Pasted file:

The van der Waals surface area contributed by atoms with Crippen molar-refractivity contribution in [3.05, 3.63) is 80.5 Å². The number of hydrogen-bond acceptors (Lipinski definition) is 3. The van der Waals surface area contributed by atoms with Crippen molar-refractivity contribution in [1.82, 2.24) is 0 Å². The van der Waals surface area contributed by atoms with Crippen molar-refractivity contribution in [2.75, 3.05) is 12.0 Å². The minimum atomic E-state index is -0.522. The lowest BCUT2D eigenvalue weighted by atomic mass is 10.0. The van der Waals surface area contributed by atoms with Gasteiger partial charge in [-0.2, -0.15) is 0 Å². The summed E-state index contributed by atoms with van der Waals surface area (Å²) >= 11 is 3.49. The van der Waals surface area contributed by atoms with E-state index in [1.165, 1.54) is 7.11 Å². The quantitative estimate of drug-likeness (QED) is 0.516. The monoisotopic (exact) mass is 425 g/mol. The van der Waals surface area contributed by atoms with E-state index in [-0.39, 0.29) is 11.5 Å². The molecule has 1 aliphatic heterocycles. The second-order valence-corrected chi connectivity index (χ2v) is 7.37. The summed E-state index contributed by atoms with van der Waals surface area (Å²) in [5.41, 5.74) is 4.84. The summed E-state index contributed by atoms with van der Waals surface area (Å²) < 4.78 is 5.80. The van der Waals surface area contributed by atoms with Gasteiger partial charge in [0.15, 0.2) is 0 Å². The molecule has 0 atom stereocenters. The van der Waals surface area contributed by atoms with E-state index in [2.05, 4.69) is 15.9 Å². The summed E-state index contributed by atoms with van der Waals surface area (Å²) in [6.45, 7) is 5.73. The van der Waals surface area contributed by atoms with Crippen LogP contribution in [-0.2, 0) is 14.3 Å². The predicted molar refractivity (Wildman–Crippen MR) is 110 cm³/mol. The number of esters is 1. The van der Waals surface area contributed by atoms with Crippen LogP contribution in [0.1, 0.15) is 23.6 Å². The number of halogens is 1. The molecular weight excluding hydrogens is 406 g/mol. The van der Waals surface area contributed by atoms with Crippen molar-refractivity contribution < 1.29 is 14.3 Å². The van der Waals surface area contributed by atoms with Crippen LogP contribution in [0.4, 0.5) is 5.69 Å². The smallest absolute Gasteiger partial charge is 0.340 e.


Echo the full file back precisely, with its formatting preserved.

The van der Waals surface area contributed by atoms with Crippen molar-refractivity contribution in [3.05, 3.63) is 80.5 Å². The number of hydrogen-bond acceptors (Lipinski definition) is 3. The van der Waals surface area contributed by atoms with Crippen molar-refractivity contribution in [1.82, 2.24) is 0 Å². The van der Waals surface area contributed by atoms with Crippen molar-refractivity contribution in [2.75, 3.05) is 12.0 Å². The minimum atomic E-state index is -0.522. The lowest BCUT2D eigenvalue weighted by atomic mass is 10.0. The van der Waals surface area contributed by atoms with Gasteiger partial charge in [-0.2, -0.15) is 0 Å². The summed E-state index contributed by atoms with van der Waals surface area (Å²) >= 11 is 3.49. The van der Waals surface area contributed by atoms with E-state index in [1.165, 1.54) is 7.11 Å². The quantitative estimate of drug-likeness (QED) is 0.516. The monoisotopic (exact) mass is 425 g/mol. The van der Waals surface area contributed by atoms with E-state index in [-0.39, 0.29) is 11.5 Å². The molecule has 1 aliphatic heterocycles. The second-order valence-corrected chi connectivity index (χ2v) is 7.37. The summed E-state index contributed by atoms with van der Waals surface area (Å²) in [5.41, 5.74) is 4.84. The summed E-state index contributed by atoms with van der Waals surface area (Å²) < 4.78 is 5.80. The van der Waals surface area contributed by atoms with Gasteiger partial charge in [0.15, 0.2) is 0 Å². The molecule has 0 atom stereocenters. The van der Waals surface area contributed by atoms with E-state index in [2.05, 4.69) is 15.9 Å². The summed E-state index contributed by atoms with van der Waals surface area (Å²) in [6.45, 7) is 5.73. The van der Waals surface area contributed by atoms with Crippen LogP contribution in [-0.2, 0) is 14.3 Å². The predicted molar refractivity (Wildman–Crippen MR) is 110 cm³/mol. The number of esters is 1. The van der Waals surface area contributed by atoms with Crippen LogP contribution in [0.1, 0.15) is 23.6 Å². The number of halogens is 1. The molecular weight excluding hydrogens is 406 g/mol. The van der Waals surface area contributed by atoms with Crippen molar-refractivity contribution < 1.29 is 14.3 Å². The van der Waals surface area contributed by atoms with Crippen LogP contribution in [0.4, 0.5) is 5.69 Å². The smallest absolute Gasteiger partial charge is 0.340 e.